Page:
With the 2014 NFL season starting to pick up momentum, we wondered to what extent a team’s on-field performance correlates with sales via the team’s online fan shop.
In order to investigate this question, we decided to use the Minnesota Vikings as our test case. You may recall that the Vikes were far more successful in 2012 than they were in 2013. In ’12, they went 10-6, making it their first winning season – and earning their first playoff appearance – since 2009.
The 2013 season was not as successful for Minnesota. They ended with 5 wins, 10 losses and 1 tie. Their win percentage was only .344, they lost every one of their away games, and they came within 4 points of setting an all-time record for points allowed. They ended up in fourth place in their division and did not qualify for the playoffs.
Comparing traffic to the fan shop (vikingsfanshop.com) in those two years demonstrates clearly that there is a correlation between the team’s record and sales of its official merchandise. According to SimilarWeb PRO, during the 2012 season, 400,000 fans visited the shop (i.e. considered making a purchase), while only 290,000 did so in 2013.
Although the percentage of fans who reached the checkout page was 9% higher in 2013, actual sales were much lower that year. In 2012, the site’s revenue totaled approximately $1,372,400, whereas in 2013 it peaked at around $979,272, which represents a decline of nearly $400,000.
The Logic Behind the Math
Unsurprisingly, the Vikings do not publicize their eCommerce website earnings on the internet for all to see. However, some smart data collection, the lion’s share of which comes from SimilarWeb PRO, helps us approximate the sales metrics.
Check Website Traffic and Calculate Page Visits
We started with the amount of traffic on the website from the start of pre-season in July through the playoffs in February. To determine the number of page impressions per season, we simply multiplied traffic totals by the average number of pages per visit.
We then compared the number of page visits to impressions of the vikingsfanshop.com checkout page, to find out what percentage of visitors to the site actually made a purchase. (Although it is possible that some people did not complete their purchases after starting the checkout process, we figured that shopping cart abandoners are likely to view their carts but rarely begin the checkout process – the vast majority of people who click from their cart to the checkout page do indeed make purchases.)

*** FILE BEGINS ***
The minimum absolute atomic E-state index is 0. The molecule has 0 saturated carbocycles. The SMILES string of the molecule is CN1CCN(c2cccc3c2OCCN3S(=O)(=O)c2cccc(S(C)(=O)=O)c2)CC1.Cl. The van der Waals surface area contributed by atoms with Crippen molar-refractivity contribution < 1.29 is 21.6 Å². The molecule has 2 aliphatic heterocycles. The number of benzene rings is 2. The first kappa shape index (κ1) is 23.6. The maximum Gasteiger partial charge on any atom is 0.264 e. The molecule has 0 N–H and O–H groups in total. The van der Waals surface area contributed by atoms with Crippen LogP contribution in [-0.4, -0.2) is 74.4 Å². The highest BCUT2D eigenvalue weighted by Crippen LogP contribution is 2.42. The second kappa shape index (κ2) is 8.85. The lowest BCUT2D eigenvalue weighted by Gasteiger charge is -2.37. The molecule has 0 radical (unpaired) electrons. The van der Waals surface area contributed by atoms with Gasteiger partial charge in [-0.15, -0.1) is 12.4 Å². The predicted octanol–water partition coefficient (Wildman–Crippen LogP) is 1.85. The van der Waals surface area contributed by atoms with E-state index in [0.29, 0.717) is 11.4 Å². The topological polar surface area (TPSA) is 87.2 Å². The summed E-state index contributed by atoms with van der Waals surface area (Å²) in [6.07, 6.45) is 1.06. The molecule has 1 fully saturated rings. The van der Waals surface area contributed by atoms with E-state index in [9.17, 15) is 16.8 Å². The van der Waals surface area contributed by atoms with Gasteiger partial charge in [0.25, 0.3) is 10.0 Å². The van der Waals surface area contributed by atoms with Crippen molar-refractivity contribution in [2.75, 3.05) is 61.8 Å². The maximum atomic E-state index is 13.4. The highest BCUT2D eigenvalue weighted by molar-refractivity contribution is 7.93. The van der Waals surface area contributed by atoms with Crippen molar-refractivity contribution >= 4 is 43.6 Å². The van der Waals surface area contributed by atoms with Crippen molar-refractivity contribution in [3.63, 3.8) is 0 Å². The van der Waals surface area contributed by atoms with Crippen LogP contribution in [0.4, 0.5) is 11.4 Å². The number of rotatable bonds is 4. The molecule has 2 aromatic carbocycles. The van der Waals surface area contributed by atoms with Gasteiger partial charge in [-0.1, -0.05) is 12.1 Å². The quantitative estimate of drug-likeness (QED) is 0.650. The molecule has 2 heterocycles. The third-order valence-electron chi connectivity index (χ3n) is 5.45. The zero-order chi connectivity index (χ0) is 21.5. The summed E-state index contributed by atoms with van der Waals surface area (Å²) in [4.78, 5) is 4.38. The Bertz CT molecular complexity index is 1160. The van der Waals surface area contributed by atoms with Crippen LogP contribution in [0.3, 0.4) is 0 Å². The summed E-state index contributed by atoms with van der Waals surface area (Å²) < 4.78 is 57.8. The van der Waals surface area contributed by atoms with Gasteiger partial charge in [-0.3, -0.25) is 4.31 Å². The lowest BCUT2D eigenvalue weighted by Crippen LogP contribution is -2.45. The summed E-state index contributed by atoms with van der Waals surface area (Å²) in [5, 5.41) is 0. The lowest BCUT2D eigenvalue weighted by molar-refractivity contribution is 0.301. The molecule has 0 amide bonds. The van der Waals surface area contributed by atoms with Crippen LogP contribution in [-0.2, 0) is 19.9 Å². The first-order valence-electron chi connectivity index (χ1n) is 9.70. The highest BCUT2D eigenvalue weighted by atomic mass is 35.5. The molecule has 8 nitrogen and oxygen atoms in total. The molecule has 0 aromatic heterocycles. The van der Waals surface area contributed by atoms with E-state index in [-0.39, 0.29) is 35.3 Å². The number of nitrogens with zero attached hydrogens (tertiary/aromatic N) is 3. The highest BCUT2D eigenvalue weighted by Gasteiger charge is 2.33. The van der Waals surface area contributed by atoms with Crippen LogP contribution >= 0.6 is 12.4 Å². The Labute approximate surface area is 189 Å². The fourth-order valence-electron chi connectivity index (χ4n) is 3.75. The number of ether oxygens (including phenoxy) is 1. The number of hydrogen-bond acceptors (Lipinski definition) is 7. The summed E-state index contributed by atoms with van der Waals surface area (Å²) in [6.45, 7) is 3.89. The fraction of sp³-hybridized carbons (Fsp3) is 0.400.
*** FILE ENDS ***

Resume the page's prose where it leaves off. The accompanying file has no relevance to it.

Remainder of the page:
Scraping the prices of products on the website reveals that the average product costs approximately $100. If we assume that each purchaser bought one item, we can calculate traffic to checkout page multiplied by 100 to get total revenue. Although this number many not be accurate (yes, the average transaction may involve more than one item, and the average item price may not represent the prices of the most commonly purchased products), the comparison between time periods should be proportionately inaccurate, yielding change in revenue metrics we can trust.
Testing the Theory Elsewhere
Using the same methodology, we can see that the same correlation applies to other teams as well. The Houston Texans, for instance, were a top-tier team in 2012, making it all the way to the divisional playoff round. In 2013, they suffered through a season-ending 14-game losing streak following a 2-0 start and missed the playoffs altogether. Just like the Vikings, traffic to their fan site declined, from 660,000 to 350,000. Estimated revenue from the fan site went from $2 million to $1.6 million.
In addition to our creative intelligence methods, some basic franchise revenue information is available public knowledge. For instance, Forbes has the Vikings’ 2012 revenue listed as $234 million, which actually went up the following year to $234 million, perhaps thanks to increases in 2013 ticket sales as a result of the 2012 successes. ESPN’s attendance reports support this theory, listing the Metrodome as filling under 95% of its seats in ’12 and nearly 100% in ’13.
Playing Well for Money
Using the sales of Vikings tickets and swag as indexes, the “fair weather fan” phenomenon clearly still applies to teams that play indoors. Fans are hardly immune to the on-field performance of a team when they decide whether or not to part with hard-earned cash in demonstrations of allegiance.
So far this season, the Vikings fan shop site shows lower traffic activity than last season, but if the team surprises us and starts winning again, revenue could rise accordingly. And if their most decorated players can manage to stay out of trouble off the field, maybe fans will spend in kind.